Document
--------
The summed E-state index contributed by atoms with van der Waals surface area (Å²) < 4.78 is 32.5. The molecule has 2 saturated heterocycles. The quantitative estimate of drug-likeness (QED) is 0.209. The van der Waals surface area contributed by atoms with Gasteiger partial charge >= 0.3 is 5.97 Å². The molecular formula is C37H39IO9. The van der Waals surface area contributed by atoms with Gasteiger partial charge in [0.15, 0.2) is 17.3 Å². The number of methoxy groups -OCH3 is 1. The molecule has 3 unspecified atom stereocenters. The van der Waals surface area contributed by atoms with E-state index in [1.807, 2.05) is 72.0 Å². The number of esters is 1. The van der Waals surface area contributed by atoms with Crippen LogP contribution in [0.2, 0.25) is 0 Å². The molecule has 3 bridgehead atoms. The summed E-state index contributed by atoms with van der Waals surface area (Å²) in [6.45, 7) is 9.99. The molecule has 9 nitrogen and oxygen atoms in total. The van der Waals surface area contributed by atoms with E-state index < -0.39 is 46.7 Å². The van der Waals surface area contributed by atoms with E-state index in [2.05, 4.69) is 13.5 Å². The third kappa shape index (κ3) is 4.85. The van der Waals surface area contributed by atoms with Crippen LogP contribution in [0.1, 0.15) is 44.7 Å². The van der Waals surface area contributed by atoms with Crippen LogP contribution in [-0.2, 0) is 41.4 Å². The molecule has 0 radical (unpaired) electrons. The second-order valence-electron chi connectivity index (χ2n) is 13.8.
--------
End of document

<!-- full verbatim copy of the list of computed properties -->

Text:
The summed E-state index contributed by atoms with van der Waals surface area (Å²) < 4.78 is 32.5. The molecule has 2 saturated heterocycles. The quantitative estimate of drug-likeness (QED) is 0.209. The van der Waals surface area contributed by atoms with Gasteiger partial charge >= 0.3 is 5.97 Å². The molecular formula is C37H39IO9. The van der Waals surface area contributed by atoms with Gasteiger partial charge in [0.15, 0.2) is 17.3 Å². The number of methoxy groups -OCH3 is 1. The molecule has 3 unspecified atom stereocenters. The van der Waals surface area contributed by atoms with E-state index in [1.807, 2.05) is 72.0 Å². The number of esters is 1. The van der Waals surface area contributed by atoms with Crippen LogP contribution in [0.2, 0.25) is 0 Å². The molecule has 3 bridgehead atoms. The summed E-state index contributed by atoms with van der Waals surface area (Å²) in [6.45, 7) is 9.99. The molecule has 9 nitrogen and oxygen atoms in total. The van der Waals surface area contributed by atoms with E-state index < -0.39 is 46.7 Å². The van der Waals surface area contributed by atoms with E-state index in [2.05, 4.69) is 13.5 Å². The third kappa shape index (κ3) is 4.85. The van der Waals surface area contributed by atoms with Crippen LogP contribution in [0.1, 0.15) is 44.7 Å². The van der Waals surface area contributed by atoms with Crippen LogP contribution in [-0.2, 0) is 41.4 Å². The molecule has 0 radical (unpaired) electrons. The second-order valence-electron chi connectivity index (χ2n) is 13.8.